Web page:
Ragas, a retired University of New Orleans professor, said demand has slackened because many of the high-paying jobs tied to the oil and gas industry left the region after Katrina. The problem is not that builders saturated the north shore with too many homes, he said, but that potential buyers moved to other cities after the storm.

Ragas noted that the region has 68,000 fewer jobs today than it did in July 2005.

"The only way to fix an over-supply is to stop building, " he said. "You are doing what's needed to get back in balance, it just hurts like hell."

Ragas told the home builders that the recession infecting the American economy is the worst since the Great Depression. While he expected to see glimmers of recovery after President Obama's stimulus plan had a chance to take effect, he predicted the economy would make a second drop some time in 2010.

"This is the worst since the 1930's. There is not much question of that," Ragas said. "But it does not have the ferocity of the 1930's."

In New Orleans, he said, the nation's economic troubles would have the most dire consequences for the tourism, hotel and restaurant industries. The region has fewer residents but more restaurants than it did before the storm, a mismatch that would likely force some eateries out of business in the coming years.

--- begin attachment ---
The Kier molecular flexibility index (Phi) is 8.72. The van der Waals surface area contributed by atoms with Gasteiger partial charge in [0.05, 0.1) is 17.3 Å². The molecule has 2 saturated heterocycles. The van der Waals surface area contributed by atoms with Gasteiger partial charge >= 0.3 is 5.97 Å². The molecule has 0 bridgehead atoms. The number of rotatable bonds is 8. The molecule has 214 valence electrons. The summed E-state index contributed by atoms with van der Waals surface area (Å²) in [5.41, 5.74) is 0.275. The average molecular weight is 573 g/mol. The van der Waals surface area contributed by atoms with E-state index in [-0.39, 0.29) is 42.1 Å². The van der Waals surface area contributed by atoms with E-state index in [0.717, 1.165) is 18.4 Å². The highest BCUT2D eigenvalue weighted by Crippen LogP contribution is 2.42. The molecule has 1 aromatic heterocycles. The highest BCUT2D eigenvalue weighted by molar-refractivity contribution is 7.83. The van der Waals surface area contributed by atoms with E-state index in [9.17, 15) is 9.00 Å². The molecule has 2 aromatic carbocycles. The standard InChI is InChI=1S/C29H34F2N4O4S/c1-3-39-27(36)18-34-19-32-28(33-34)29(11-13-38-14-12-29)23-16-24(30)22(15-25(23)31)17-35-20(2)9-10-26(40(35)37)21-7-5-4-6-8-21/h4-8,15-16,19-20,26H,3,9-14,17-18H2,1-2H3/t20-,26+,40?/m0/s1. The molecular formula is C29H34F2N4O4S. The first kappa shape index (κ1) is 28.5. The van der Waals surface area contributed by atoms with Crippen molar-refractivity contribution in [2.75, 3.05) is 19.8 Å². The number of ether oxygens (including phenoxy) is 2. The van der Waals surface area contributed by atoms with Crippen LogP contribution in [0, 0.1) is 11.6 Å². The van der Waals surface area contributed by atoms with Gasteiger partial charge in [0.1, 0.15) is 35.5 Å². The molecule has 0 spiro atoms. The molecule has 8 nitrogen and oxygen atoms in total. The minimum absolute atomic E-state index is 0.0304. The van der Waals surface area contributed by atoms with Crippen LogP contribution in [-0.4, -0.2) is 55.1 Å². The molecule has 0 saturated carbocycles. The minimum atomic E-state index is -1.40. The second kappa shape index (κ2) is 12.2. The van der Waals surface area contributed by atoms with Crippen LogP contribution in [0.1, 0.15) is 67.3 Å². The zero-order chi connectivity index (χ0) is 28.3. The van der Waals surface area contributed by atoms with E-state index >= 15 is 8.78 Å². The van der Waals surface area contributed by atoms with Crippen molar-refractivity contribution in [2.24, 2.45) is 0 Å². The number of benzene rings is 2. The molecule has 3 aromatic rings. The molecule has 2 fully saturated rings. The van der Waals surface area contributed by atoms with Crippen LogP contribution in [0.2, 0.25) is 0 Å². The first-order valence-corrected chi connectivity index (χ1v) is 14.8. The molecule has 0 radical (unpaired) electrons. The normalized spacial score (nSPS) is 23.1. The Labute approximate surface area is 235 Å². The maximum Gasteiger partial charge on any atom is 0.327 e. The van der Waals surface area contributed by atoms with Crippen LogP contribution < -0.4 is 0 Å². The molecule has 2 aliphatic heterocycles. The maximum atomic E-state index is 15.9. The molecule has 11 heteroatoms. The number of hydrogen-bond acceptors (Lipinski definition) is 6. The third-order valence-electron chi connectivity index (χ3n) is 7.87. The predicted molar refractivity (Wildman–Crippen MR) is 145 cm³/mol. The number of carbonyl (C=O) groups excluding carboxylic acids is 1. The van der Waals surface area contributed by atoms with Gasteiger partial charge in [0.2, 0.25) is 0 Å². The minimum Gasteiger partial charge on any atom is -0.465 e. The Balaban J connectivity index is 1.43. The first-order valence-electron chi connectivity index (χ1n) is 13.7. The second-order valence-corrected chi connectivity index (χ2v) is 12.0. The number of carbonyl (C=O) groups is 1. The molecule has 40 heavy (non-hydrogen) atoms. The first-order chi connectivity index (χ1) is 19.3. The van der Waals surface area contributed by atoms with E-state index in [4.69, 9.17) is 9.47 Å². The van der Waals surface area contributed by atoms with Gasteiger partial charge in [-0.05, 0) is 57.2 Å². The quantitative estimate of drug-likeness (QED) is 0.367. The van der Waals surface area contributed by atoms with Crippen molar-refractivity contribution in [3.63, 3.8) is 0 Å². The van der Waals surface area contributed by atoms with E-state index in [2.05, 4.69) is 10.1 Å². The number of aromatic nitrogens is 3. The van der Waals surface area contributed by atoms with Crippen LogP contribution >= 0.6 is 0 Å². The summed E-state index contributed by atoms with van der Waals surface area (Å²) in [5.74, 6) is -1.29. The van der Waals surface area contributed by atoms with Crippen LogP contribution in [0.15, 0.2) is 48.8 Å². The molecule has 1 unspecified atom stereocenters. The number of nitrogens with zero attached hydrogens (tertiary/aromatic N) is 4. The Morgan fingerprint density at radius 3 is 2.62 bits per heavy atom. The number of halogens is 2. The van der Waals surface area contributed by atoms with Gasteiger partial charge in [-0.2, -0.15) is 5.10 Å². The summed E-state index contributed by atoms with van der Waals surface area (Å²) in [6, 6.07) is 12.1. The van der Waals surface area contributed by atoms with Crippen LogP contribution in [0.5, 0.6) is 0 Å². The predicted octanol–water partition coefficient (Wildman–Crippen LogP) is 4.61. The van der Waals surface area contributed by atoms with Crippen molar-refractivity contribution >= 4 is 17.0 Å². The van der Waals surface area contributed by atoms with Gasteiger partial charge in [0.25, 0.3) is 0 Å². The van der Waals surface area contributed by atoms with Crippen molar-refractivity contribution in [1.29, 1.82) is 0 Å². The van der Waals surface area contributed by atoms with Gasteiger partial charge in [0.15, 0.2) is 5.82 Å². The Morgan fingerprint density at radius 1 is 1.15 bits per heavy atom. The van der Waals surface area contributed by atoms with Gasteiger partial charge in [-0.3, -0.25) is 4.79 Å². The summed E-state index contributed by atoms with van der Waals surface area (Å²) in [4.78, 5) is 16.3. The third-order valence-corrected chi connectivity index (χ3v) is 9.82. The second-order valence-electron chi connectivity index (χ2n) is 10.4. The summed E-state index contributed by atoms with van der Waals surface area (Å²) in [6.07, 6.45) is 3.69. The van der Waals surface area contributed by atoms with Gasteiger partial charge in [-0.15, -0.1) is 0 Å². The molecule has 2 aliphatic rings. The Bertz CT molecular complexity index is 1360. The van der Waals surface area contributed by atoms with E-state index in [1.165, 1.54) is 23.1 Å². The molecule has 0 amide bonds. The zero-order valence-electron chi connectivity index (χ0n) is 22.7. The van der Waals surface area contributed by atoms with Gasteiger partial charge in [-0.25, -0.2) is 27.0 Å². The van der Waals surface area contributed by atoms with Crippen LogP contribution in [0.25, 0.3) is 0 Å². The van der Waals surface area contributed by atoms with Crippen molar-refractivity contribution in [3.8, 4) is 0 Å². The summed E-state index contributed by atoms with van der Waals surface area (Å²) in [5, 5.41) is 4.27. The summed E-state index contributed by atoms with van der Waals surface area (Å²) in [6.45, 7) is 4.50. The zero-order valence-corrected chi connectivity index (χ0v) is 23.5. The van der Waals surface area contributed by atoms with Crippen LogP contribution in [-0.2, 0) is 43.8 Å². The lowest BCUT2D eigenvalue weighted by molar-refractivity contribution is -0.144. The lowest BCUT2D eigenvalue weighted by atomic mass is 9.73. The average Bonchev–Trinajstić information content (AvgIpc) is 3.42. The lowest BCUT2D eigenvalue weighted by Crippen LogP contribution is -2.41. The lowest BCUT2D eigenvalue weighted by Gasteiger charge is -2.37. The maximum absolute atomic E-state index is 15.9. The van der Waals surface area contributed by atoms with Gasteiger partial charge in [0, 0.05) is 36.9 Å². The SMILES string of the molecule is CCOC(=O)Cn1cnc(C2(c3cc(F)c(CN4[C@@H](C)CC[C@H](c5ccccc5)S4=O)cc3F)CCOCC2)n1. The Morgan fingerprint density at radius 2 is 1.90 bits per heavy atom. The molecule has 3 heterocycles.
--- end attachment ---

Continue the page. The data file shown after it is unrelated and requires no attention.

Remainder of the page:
Ragas also predicted some troubles in the apartment sector in New Orleans, which he said has become overbuilt since the storm. While the cost of construction remains somewhat high, consumers cannot afford rents at a level that will produce a large return for developers, he said.

At the same time, Ragas saw positive signs in the fact that insurance rates for single-family homes have begun to come back down to earth in greater New Orleans. Ragas praised Louisiana's insurance commissioner, Jim Donelon, for not making the same threats that recently drove insurance companies out of Florida. Sterbcow concurred.

"We have made great strides on insurance," Sterbcow said. "It's high but palatable."

It is another affirmative signal for greater New Orleans that the foreclosure crisis has amounted to a "non-event" here, he said. Less than half a percent of all households in Louisiana had a home caught up in some stage of foreclosure at the end of 2008, compared to 7 percent of all households in Nevada and 4 percent of all households in California, Sterbcow said, citing figures from the research firm, RealtyTrac.

Awful as Katrina was, Sterbcow was thankful that the storm hit three years ago rather than today.

"Can you imagine if Katrina had hit us this August, in this economy?" he said. "It hit us at a time when it was survivable for us."